Goes good with a bit of warm French bread:

Anyone got favourite winter recipes to share?

Sunday, November 16, 2014

Electoral Ping-Pong

A tied election in Florida was decided by drawing numbered ping-pong balls out of a bag. In fact, they drew names out of a bag, to decide who got to call a coin toss, to decide who drew the first ball - sounds like something worthy of Venice! Some interesting comments on the piece too, ranging from those who suggest that we may as well select all politicians by lottery to those who suggest that an IQ test would be better.

Wednesday, October 22, 2014

Lotteries Improve Access

A study, involving academics from the Universities of Bristol and Cambridge, has concluded that lotteries for school admissions can improve access to elite universities. This is, as long-time readers may remember, a topic that I've previously published on.

The news coverage linked to above is only from a student newspaper, but I couldn't help thinking it interesting that, by way of balance, they include the opinion of a 2nd year undergraduate. While I'm sure there are some good arguments against lotteries, these weren't really explored - rather, the coverage seemed to exhibit false balance.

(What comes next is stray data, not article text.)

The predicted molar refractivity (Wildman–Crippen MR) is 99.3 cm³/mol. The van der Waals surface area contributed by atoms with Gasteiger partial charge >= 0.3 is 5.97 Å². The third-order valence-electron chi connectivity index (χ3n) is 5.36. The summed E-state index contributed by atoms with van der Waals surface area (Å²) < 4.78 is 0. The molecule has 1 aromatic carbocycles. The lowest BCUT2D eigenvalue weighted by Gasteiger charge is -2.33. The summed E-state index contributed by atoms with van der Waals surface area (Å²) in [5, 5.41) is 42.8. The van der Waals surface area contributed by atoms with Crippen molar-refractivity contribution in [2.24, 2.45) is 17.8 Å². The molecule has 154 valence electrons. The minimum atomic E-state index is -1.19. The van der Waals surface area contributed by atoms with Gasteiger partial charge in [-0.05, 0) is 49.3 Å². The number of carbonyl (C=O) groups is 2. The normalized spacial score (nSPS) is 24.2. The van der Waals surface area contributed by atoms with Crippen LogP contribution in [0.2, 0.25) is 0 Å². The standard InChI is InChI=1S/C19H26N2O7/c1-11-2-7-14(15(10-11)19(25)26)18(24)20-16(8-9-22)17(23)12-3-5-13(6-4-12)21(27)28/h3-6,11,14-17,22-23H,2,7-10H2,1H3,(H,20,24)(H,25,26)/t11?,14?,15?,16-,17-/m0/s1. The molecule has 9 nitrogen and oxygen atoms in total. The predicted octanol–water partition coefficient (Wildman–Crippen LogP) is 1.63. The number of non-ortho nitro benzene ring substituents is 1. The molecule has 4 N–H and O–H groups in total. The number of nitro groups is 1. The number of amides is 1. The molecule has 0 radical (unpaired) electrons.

Monday, September 15, 2014

Democracy and Referenda

Here's a selection of popular pieces on democracy and referenda... Martin Gilbert applauds the Scottish independence referendum for bringing about greater engagement and participation. George Schöpflin cautions that referenda are unaccountable and may be instruments of populism, rather than democracy. Chris Prosser points out that agenda-setters are often able to manipulate referendum outcomes. Alex Hern argues that the government's use of referenda is opportunistic, rather than principled.